November 19, 2017 - Shanghai Ming Contemporary Art Museum - Sergei Tcherepnin and Stefan Tcherepnin: Proposals to Surrender: Ten Tones: Inside and Outside the Major-Minor
November 19, 2017

Shanghai Ming Contemporary Art Museum

Ten Tones: Inside and Outside the Major-Minor. Photo: Tang Chao.

Sergei Tcherepnin and Stefan Tcherepnin
Proposals to Surrender: Ten Tones: Inside and Outside the Major-Minor
November 11–12, 2017

Shanghai Ming Contemporary Art Museum
No.436 East Yonghe Road, Jing'an District
200072 Shanghai
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Ten Tones: To Summon the Spirits
by btr

No one noticed that there was a passenger missing when flight AF 112 from Paris landed in Shanghai. But the passenger in seat 13B did feel a sudden gust of wind. Needless to say, it didn’t occur to anyone that at the moment of disappearance, the flight was flying over Lan Cui Villa (which literally translates as Green Seizing Villa). It is a housing district that is sparsely populated. That evening, however, a house within the complex radiated a kind of mysterious, blueish light.

Music, like air, is everywhere within this three-story villa. The vibration of the stairs and the sound of the different scores from far away created a harmonious chord. In this way, the music became a kind of guiding tool, leading people through the maze-like cloister and inviting them to enter that place which was previously sealed by the dusty darkness and left neglected. So the people entered into the rooms, one after another. The flash of miraculous light was just like lightning: it appeared and then disappeared instantly, as if it was never there. Yet, it is from within the fleeting flash that memories emerge.

No. 1325 on Route Lafayette. The shepherd boy’s flute. Rodin. He Luting. A Mexican silver dollar. The Grand Theatre. St. John’s University. The National Conservatory of Music. A graduation photo. Especially the graduation photo: the visual is both audible and physical. They curled up in the various corners in the darkness, quaveringly crossed the cloister, whirling into the depths of time. It seemed as if someone endeavored to break loose from the black-and-white group photo and in the meantime, some invisible spirits tried very hard to go back to the image and put an end to the endless journey of drifting, to settle down in a state of certainty.

What remains certain is undoubtedly the shadow. In 1934, students at the National Conservatory of Music saw the figure of Mr. Tcherepnin in the auditorium. Seen from across the curtain, the figure of Tcherepnin was magnified to be almost “great.” It seemed like part of a shadow play.(1) From then on, an inconspicuous connection between music and the phantom was formed. In the villa that no one lives in, the same connection is further continued after a lag of more than 80 years: the misty shadows of the haze, ethereal shadows of the silk scarves, dancing shadows of the twigs, and the shadows cast from Tai Chi in the middle of the yard—such was all the music. With the duplication and company of the shadow, pentatonic scale and nonatonic musical scales all became ten tones.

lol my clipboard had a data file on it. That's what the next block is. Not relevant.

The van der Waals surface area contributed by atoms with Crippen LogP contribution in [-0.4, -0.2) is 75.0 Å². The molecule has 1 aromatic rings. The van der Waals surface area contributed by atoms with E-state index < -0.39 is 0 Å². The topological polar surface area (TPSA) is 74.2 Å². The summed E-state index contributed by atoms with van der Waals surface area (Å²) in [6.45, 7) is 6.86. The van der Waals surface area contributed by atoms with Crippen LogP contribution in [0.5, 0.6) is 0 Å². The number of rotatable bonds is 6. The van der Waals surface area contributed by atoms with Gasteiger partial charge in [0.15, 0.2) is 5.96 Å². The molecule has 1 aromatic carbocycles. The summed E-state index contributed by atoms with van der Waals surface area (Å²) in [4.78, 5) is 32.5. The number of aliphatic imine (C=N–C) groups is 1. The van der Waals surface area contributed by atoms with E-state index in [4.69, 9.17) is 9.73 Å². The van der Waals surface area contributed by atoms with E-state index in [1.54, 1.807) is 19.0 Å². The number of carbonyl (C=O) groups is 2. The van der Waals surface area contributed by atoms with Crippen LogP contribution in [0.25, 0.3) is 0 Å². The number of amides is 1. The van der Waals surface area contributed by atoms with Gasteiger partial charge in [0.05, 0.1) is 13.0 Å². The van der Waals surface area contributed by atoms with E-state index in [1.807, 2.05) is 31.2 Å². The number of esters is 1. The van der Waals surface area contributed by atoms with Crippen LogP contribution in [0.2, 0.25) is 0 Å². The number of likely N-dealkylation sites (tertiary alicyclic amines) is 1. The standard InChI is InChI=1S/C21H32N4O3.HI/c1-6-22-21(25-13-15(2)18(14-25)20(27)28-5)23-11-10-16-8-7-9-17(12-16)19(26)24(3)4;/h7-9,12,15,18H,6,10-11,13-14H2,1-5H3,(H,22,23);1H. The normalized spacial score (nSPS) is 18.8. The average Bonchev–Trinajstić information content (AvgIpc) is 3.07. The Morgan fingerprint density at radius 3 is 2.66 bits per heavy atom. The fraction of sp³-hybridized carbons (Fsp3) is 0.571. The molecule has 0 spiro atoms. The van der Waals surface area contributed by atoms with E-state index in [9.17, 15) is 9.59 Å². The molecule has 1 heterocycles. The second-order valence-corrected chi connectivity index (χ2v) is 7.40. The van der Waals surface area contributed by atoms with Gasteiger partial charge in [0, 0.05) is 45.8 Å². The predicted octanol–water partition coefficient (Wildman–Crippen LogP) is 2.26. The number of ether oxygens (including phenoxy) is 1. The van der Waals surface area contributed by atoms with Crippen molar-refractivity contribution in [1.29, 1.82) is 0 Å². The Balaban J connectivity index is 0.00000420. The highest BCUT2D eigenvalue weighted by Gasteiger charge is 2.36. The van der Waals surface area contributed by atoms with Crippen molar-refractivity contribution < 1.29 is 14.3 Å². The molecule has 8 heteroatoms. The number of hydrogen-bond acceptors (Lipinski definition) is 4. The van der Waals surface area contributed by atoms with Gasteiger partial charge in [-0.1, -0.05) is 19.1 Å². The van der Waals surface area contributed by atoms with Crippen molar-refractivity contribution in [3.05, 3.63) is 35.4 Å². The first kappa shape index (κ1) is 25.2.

No one noticed that there was an extra person in the three-storey villa. Or probably there were two extras. The piano keyboard in the basement was pressed down and then let go. The cause and effect relationship was reversed. The piano keyboard was pressed down not because Sergei Tcherepnin was playing it. On the contrary, he was compelled to press the key by an invisible force. The same theory applied to the tree from the past that suddenly quivered in Stefan Tcherepnin’s hand—it screamed “I am here” in spirit.


This story by the Shanghai-based writer btr takes as its point of departure an encounter he witnessed during the work Ten Tones: Inside and Outside the Major- Minor. His resulting proposal to write a story speculates on ways of archiving ephemeral work.


The work was a dramatic musical installation that occupied an empty house in a newly developed gated housing community in Shanghai owned by the Ming Yuan Group, the funding corporation of the museum.

Ten Tones: Inside and Outside the Major-Minor is the last project of the exhibition Proposals to Surrender that was presented by McAM between December 23, 2016 and February 12, 2017. The exhibition was curated by Biljana Ciric.


(1) It’s based on Tcherepnin and the National Conservatory of Music written by professor Qian Renping of Shanghai Conservatory of Music. The text can be accessed here.

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